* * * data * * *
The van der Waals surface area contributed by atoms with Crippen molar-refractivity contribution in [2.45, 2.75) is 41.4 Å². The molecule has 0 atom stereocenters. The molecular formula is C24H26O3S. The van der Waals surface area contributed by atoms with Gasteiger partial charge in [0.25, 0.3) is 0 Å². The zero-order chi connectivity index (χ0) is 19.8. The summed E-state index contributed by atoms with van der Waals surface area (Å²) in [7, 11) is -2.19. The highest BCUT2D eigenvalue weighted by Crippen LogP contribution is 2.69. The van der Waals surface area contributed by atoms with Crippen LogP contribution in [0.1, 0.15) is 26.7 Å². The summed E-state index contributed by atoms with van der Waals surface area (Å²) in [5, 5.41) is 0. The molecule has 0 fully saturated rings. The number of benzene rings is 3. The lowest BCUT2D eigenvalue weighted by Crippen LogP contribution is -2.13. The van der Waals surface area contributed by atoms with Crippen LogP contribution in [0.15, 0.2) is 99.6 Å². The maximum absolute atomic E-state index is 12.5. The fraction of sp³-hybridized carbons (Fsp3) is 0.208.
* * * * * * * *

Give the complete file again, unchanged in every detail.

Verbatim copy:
The van der Waals surface area contributed by atoms with Crippen molar-refractivity contribution in [2.45, 2.75) is 41.4 Å². The molecule has 0 atom stereocenters. The molecular formula is C24H26O3S. The van der Waals surface area contributed by atoms with Gasteiger partial charge in [0.25, 0.3) is 0 Å². The zero-order chi connectivity index (χ0) is 19.8. The summed E-state index contributed by atoms with van der Waals surface area (Å²) in [7, 11) is -2.19. The highest BCUT2D eigenvalue weighted by Crippen LogP contribution is 2.69. The van der Waals surface area contributed by atoms with Crippen LogP contribution in [0.1, 0.15) is 26.7 Å². The summed E-state index contributed by atoms with van der Waals surface area (Å²) in [5, 5.41) is 0. The molecule has 0 fully saturated rings. The number of benzene rings is 3. The lowest BCUT2D eigenvalue weighted by Crippen LogP contribution is -2.13. The van der Waals surface area contributed by atoms with Crippen LogP contribution in [0.15, 0.2) is 99.6 Å². The maximum absolute atomic E-state index is 12.5. The fraction of sp³-hybridized carbons (Fsp3) is 0.208.